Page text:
Elliott has used its financial muscle in the corporate world as
well. In the case of energy group Hess Corp., the firm pushed for a
corporate restructuring that resulted in its nominees joining the
company's board. It pressed for BMC Software to sell itself to
private equity firms after fighting a proxy battle in 2012 to get
two directors on its board in 2012.
Argentina has been a more intractable situation, with the current
dispute stretching into its second decade without a final
resolution. Moody's Investors Service says Argentina is the only
sovereign default out of 34 studied in the modern era to have
resulted in persistent litigation.
Neither Elliott nor Aurelius have ever revealed their trading
position, making it impossible to know what profit they stand to
make after millions in legal fees and lost opportunities from the
tied up cash. But sources say they have owned Argentine debt prior
to the default in January 2002.
Multiple requests for comment from Elliott and Aurelius for this
story were unsuccessful.
Argentina's government says Elliott stands to make a 1,680 percent
profit in just six years if it gets the full payment on its portion
of an award of $1.33 billion plus interest handed down by Griesa in
New York. He based it upon the equal treatment clause.
Argentina was ordered to pay Elliott concurrently with the exchange
Buenos Aires deposited $539 million sitting in a BNY Mellon account
at the Central bank of Argentina in June, ahead of a regular
interest payment. BNY Mellon, the trustee for the bondholders,
hasn't moved the money because of Griesa's order.
That leaves Latin America's No. 3 economy closer to a new default on
Holdouts, with a court victory to back them up, have said for years
that they're ready to negotiate, while the government has refused to
meet with them face-to-face. The holdouts have also said they would
accept bonds as part of any settlement rather than simply cash.
The court-appointed mediator has failed to get the two sides in the
same room, even after weeks of coaxing the government. Argentina is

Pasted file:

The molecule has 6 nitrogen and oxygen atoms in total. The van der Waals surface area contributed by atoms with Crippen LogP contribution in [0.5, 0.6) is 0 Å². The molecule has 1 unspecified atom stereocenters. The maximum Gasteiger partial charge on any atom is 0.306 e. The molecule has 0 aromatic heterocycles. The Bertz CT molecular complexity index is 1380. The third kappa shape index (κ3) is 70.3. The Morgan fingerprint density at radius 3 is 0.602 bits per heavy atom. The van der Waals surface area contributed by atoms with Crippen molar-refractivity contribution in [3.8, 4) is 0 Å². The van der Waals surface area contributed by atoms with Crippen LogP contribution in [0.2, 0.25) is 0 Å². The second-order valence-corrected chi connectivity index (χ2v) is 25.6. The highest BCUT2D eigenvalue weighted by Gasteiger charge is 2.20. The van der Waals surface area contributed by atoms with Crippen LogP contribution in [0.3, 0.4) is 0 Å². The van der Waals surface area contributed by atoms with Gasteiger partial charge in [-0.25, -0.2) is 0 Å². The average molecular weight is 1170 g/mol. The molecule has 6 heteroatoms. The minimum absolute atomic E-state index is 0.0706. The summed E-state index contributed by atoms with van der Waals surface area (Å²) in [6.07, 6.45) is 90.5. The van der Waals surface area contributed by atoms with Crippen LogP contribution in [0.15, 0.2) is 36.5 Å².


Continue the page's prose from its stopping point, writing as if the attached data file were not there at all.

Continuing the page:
sending a delegation to New York on Tuesday, mediator Daniel Pollack
said in a statement on Monday.
"I again urged direct, face-to-face conversations with the
bondholders, but that will not happen tomorrow," Pollack said.
Argentina and its lawyers at Cleary Gottlieb Steen & Hamilton have
argued that if it pays holdouts it opens itself up to an even bigger
liability in the tens or even hundreds of billions of dollars.
That liability is not just from other holdouts who never
participated in 2005 and 2010 but from those who did exchange their
bonds and thought they were protected by the so-called rights upon
future offers clause, or RUFO, that bars Argentina from voluntarily
offering better terms to exchange bondholders.
Even if they default, Griesa's injunction remains in force and legal
observers believe banks will be reluctant to do business in
Argentina for fear of violating the ruling.
"If they default, I think the holdouts lose some of their leverage
because the judge gave Argentina a choice. They opted for paying no
one and Elliott and Aurelius don't have any money yet," said one
senior lawyer who specializes in sovereign debt restructurings.
The lawyer's firm works for one of the parties to the case and
therefore spoke on the promise of anonymity.
"One way around RUFO is to have a sum equal to what has been paid to
the exchange bondholders paid into an escrow account, therefore not
violating the clause and wait until it expires," the lawyer said,
referring the RUFO expiration on Dec. 31, 2014.
(Reporting By Daniel Bases. Editing by John Pickering)